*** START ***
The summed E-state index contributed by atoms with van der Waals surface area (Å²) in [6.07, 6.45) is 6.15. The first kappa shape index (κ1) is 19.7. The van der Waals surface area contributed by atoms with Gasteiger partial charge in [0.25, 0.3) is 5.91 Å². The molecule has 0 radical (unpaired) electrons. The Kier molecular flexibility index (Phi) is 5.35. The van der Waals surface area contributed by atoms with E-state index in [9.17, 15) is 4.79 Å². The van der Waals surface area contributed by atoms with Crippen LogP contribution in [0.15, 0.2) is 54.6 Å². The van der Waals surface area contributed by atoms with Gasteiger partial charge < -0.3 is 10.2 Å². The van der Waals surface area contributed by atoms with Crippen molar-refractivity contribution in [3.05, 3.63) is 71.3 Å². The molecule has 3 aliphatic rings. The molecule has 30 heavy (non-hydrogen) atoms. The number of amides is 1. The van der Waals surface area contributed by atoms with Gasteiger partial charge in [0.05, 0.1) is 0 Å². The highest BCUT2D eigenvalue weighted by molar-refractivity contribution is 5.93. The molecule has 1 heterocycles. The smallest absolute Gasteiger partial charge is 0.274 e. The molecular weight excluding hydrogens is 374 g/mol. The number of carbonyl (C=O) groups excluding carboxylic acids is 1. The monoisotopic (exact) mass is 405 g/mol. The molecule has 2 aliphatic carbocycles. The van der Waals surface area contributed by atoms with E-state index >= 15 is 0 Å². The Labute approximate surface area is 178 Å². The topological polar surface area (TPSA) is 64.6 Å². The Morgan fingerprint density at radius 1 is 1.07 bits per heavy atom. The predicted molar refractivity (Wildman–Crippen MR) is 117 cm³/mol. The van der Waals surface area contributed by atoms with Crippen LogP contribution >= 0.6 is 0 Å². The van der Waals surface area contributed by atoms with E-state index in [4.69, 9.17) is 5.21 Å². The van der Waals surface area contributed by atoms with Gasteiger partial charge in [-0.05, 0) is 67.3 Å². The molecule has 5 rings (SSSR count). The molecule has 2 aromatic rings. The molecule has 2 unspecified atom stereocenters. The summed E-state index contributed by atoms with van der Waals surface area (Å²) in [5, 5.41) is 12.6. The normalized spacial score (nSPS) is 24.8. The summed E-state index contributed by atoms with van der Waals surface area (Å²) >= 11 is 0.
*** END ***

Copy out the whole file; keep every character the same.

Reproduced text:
The summed E-state index contributed by atoms with van der Waals surface area (Å²) in [6.07, 6.45) is 6.15. The first kappa shape index (κ1) is 19.7. The van der Waals surface area contributed by atoms with Gasteiger partial charge in [0.25, 0.3) is 5.91 Å². The molecule has 0 radical (unpaired) electrons. The Kier molecular flexibility index (Phi) is 5.35. The van der Waals surface area contributed by atoms with E-state index in [9.17, 15) is 4.79 Å². The van der Waals surface area contributed by atoms with Crippen LogP contribution in [0.15, 0.2) is 54.6 Å². The van der Waals surface area contributed by atoms with Gasteiger partial charge < -0.3 is 10.2 Å². The van der Waals surface area contributed by atoms with Crippen molar-refractivity contribution in [3.05, 3.63) is 71.3 Å². The molecule has 3 aliphatic rings. The molecule has 30 heavy (non-hydrogen) atoms. The number of amides is 1. The van der Waals surface area contributed by atoms with Gasteiger partial charge in [0.05, 0.1) is 0 Å². The highest BCUT2D eigenvalue weighted by molar-refractivity contribution is 5.93. The molecule has 1 heterocycles. The smallest absolute Gasteiger partial charge is 0.274 e. The molecular weight excluding hydrogens is 374 g/mol. The number of carbonyl (C=O) groups excluding carboxylic acids is 1. The monoisotopic (exact) mass is 405 g/mol. The molecule has 2 aliphatic carbocycles. The van der Waals surface area contributed by atoms with E-state index >= 15 is 0 Å². The Labute approximate surface area is 178 Å². The topological polar surface area (TPSA) is 64.6 Å². The Morgan fingerprint density at radius 1 is 1.07 bits per heavy atom. The predicted molar refractivity (Wildman–Crippen MR) is 117 cm³/mol. The van der Waals surface area contributed by atoms with Crippen LogP contribution >= 0.6 is 0 Å². The van der Waals surface area contributed by atoms with E-state index in [4.69, 9.17) is 5.21 Å². The van der Waals surface area contributed by atoms with Gasteiger partial charge in [-0.05, 0) is 67.3 Å². The molecule has 5 rings (SSSR count). The molecule has 2 aromatic rings. The molecule has 2 unspecified atom stereocenters. The summed E-state index contributed by atoms with van der Waals surface area (Å²) in [5, 5.41) is 12.6. The normalized spacial score (nSPS) is 24.8. The summed E-state index contributed by atoms with van der Waals surface area (Å²) >= 11 is 0.